Study the life’s work and the life of an artist.
Go to a museum. Look at the Picasso and the Dali (Pieces by these artists seem to be in EVERY museum), of course, but make a real effort to seek out the works of art by artists you’ve never heard of, the artists without the big names. Read the white placards. Always so elegantly written and so perfectly concise, providing just the right amount of information as you stand before and view the original works.
But the information gathering shouldn’t end there. Though the story is the art, there’s always more to the story. Curate your own retrospective of an artist using the web, books, museums, museum bookstores, and even postcards. An author may only write one book, a filmmaker just a few films, but an artist usually builds an expansive body of work. A single painting — or a few paintings — in a museum is just a starting off point.
I’m a sucker. I admit that I went through an Andy Warhol phase. I sought out his art in every museum I visited, even read his books and watched his movies. I also read books and watched film documentaries about him. I didn’t just appreciate his art — I wanted to live his life as an artist, with my very own Factory. I also went through a Dali phase. Again, I sought out the art, read the books, and claimed to “get” Un Chien Andalou. I’m such a poser that right after I saw the movie Surviving Picasso, I started painting. Give me a break.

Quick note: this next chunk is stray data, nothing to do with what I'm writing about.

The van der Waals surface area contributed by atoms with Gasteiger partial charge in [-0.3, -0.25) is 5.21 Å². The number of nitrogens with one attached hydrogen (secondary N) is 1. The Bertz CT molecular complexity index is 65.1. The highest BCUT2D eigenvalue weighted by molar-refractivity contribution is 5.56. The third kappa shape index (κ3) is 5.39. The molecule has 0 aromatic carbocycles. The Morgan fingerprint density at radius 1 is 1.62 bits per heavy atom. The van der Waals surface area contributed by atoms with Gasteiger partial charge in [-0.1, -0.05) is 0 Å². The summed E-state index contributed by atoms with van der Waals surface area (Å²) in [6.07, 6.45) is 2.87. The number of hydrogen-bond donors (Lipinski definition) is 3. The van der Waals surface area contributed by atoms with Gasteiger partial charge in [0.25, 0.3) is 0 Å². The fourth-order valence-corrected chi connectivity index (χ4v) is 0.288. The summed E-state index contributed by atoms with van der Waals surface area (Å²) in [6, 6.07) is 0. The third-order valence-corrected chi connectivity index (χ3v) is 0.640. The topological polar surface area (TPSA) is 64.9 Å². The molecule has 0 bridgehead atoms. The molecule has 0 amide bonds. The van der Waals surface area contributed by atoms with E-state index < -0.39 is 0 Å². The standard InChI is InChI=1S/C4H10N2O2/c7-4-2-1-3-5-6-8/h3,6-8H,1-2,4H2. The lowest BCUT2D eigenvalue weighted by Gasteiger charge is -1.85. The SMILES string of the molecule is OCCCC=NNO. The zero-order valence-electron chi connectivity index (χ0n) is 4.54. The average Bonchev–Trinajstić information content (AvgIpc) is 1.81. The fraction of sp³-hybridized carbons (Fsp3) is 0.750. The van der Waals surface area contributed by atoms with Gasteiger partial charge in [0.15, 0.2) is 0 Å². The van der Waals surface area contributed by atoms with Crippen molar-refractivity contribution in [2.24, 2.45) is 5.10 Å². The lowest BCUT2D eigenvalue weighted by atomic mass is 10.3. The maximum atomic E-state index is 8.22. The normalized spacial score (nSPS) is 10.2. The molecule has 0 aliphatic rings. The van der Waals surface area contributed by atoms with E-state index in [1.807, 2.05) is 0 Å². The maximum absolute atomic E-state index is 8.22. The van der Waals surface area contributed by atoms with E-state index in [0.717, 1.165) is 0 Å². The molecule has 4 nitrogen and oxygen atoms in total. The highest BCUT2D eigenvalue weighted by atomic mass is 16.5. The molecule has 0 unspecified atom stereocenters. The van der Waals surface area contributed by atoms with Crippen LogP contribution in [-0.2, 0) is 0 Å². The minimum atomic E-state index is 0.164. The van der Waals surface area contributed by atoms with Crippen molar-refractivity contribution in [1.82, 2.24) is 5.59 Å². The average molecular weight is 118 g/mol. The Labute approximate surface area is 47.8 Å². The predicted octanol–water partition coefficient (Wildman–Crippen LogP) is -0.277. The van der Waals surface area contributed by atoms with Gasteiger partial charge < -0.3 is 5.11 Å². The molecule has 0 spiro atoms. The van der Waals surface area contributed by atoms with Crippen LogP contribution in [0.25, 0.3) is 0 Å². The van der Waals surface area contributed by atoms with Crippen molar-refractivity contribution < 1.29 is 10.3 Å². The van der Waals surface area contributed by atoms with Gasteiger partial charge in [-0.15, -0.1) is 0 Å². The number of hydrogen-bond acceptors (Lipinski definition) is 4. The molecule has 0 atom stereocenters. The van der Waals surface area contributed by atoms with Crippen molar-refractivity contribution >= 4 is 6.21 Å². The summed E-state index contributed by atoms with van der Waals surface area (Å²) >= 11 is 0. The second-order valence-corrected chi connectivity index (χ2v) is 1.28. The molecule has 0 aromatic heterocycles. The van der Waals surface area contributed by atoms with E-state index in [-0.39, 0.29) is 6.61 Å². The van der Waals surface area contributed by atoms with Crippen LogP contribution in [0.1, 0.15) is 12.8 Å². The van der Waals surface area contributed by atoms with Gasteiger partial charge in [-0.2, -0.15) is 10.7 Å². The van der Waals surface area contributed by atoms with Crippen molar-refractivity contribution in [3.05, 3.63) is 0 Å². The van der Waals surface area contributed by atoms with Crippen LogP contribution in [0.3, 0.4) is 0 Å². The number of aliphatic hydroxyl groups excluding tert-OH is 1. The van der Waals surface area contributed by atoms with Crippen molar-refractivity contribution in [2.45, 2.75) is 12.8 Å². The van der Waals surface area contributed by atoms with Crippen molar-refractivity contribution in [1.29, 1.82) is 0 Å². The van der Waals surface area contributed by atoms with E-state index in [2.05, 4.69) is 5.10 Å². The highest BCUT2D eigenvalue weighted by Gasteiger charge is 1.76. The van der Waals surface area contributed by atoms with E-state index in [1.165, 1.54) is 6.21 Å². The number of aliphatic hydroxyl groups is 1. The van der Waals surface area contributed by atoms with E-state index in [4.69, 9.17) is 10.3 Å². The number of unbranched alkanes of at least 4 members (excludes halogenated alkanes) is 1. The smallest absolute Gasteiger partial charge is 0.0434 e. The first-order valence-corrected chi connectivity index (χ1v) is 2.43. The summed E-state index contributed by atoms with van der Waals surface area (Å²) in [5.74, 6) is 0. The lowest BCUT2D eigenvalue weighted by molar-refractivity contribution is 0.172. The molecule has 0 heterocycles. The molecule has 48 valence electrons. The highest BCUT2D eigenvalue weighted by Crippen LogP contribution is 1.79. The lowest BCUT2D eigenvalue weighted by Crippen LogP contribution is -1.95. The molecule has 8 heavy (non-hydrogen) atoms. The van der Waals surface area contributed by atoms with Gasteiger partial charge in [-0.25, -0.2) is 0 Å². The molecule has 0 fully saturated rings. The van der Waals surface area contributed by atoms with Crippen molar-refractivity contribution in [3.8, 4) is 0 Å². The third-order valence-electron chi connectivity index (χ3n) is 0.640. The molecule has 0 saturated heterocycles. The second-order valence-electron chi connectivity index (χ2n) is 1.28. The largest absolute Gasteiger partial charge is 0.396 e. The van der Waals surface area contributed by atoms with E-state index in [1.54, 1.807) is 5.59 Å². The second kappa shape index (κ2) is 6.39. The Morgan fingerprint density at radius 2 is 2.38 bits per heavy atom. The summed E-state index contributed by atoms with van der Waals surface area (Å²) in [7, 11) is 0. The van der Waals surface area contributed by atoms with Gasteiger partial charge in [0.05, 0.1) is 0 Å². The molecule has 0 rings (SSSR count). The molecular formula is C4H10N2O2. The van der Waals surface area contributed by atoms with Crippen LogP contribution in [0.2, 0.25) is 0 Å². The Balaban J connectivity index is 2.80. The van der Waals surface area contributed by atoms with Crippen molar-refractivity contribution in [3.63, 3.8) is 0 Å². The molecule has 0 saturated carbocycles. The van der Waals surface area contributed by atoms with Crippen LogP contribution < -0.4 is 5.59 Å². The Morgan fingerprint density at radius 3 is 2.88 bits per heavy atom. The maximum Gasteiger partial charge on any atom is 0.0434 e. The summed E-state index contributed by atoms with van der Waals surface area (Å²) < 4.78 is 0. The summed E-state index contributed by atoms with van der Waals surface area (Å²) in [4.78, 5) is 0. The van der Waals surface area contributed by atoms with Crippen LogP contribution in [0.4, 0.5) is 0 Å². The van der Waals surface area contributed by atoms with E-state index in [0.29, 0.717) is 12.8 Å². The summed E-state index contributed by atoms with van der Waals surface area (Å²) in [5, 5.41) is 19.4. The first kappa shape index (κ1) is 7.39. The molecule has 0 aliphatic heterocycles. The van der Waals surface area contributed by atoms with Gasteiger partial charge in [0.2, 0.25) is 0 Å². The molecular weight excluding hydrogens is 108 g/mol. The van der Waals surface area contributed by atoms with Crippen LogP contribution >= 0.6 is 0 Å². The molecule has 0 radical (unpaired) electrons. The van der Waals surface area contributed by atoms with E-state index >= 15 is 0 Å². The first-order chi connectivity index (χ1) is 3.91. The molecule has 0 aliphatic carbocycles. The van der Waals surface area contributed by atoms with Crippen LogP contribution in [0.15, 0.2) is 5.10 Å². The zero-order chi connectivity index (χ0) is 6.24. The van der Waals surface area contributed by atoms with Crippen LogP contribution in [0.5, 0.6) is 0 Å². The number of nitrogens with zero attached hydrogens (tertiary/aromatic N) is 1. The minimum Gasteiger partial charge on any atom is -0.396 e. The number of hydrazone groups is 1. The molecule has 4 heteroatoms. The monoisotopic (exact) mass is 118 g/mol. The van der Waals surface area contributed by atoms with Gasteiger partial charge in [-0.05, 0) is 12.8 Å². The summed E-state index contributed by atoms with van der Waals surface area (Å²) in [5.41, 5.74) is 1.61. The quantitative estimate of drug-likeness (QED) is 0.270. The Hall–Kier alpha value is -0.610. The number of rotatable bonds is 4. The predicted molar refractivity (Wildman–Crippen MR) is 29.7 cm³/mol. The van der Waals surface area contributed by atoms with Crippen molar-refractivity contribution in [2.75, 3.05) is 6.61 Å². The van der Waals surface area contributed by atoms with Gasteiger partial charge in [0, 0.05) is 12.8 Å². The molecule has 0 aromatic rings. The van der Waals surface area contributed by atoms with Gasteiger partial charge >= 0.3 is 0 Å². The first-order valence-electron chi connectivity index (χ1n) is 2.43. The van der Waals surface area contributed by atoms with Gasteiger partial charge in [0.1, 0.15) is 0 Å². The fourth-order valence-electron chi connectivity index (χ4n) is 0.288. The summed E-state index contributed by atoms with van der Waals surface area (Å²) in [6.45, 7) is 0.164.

But regardless of my clichéd responses to these artists, I learned a great deal about their lives and their art. And I got inspired… to create, to make things, even to paint, despite a total lack of both talent and technique. These days I make an effort to discover and learn about lesser known artists, whose names I have never heard of and whose work I have never seen before. But I still entertain dreams of one day having my own Warhol-like Factory, silver balloons and all.
Next: Project #25